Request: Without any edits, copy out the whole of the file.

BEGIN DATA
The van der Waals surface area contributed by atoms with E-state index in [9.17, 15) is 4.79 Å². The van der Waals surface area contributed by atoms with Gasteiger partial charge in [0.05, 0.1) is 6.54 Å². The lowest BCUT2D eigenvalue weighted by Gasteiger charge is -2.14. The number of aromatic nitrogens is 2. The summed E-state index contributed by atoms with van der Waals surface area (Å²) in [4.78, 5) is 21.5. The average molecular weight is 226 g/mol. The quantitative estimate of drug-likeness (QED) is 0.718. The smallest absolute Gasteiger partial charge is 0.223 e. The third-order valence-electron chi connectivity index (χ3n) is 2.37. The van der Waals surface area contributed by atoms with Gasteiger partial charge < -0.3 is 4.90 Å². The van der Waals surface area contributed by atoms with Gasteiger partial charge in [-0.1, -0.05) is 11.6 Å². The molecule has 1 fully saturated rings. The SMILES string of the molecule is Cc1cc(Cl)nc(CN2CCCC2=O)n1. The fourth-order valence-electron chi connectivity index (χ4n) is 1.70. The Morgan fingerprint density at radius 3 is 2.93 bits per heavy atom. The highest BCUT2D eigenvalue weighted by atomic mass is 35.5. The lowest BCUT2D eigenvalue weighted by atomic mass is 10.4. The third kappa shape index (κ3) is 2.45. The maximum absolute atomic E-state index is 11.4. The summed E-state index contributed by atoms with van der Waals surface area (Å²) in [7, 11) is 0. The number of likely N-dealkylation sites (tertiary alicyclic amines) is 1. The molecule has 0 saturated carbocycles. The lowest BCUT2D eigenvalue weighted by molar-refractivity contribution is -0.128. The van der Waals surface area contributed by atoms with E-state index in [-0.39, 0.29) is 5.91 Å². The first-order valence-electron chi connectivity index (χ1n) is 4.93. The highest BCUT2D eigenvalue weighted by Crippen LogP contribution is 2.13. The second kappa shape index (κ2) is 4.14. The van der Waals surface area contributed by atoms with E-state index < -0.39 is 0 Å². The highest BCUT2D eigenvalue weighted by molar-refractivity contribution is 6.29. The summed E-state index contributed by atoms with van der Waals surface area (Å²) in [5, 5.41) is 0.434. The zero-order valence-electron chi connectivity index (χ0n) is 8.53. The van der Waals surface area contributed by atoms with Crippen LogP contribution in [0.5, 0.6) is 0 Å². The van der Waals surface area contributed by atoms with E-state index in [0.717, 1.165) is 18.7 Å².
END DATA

The van der Waals surface area contributed by atoms with E-state index in [9.17, 15) is 4.79 Å². The van der Waals surface area contributed by atoms with Gasteiger partial charge in [0.05, 0.1) is 6.54 Å². The lowest BCUT2D eigenvalue weighted by Gasteiger charge is -2.14. The number of aromatic nitrogens is 2. The summed E-state index contributed by atoms with van der Waals surface area (Å²) in [4.78, 5) is 21.5. The average molecular weight is 226 g/mol. The quantitative estimate of drug-likeness (QED) is 0.718. The smallest absolute Gasteiger partial charge is 0.223 e. The third-order valence-electron chi connectivity index (χ3n) is 2.37. The van der Waals surface area contributed by atoms with Gasteiger partial charge < -0.3 is 4.90 Å². The van der Waals surface area contributed by atoms with Gasteiger partial charge in [-0.1, -0.05) is 11.6 Å². The molecule has 1 fully saturated rings. The SMILES string of the molecule is Cc1cc(Cl)nc(CN2CCCC2=O)n1. The fourth-order valence-electron chi connectivity index (χ4n) is 1.70. The Morgan fingerprint density at radius 3 is 2.93 bits per heavy atom. The highest BCUT2D eigenvalue weighted by atomic mass is 35.5. The lowest BCUT2D eigenvalue weighted by atomic mass is 10.4. The third kappa shape index (κ3) is 2.45. The maximum absolute atomic E-state index is 11.4. The summed E-state index contributed by atoms with van der Waals surface area (Å²) in [7, 11) is 0. The number of likely N-dealkylation sites (tertiary alicyclic amines) is 1. The molecule has 0 saturated carbocycles. The lowest BCUT2D eigenvalue weighted by molar-refractivity contribution is -0.128. The van der Waals surface area contributed by atoms with E-state index in [-0.39, 0.29) is 5.91 Å². The first-order valence-electron chi connectivity index (χ1n) is 4.93. The highest BCUT2D eigenvalue weighted by Crippen LogP contribution is 2.13. The second kappa shape index (κ2) is 4.14. The van der Waals surface area contributed by atoms with E-state index < -0.39 is 0 Å². The highest BCUT2D eigenvalue weighted by molar-refractivity contribution is 6.29. The summed E-state index contributed by atoms with van der Waals surface area (Å²) in [5, 5.41) is 0.434. The zero-order valence-electron chi connectivity index (χ0n) is 8.53. The van der Waals surface area contributed by atoms with Crippen LogP contribution in [0.5, 0.6) is 0 Å². The van der Waals surface area contributed by atoms with E-state index in [0.717, 1.165) is 18.7 Å².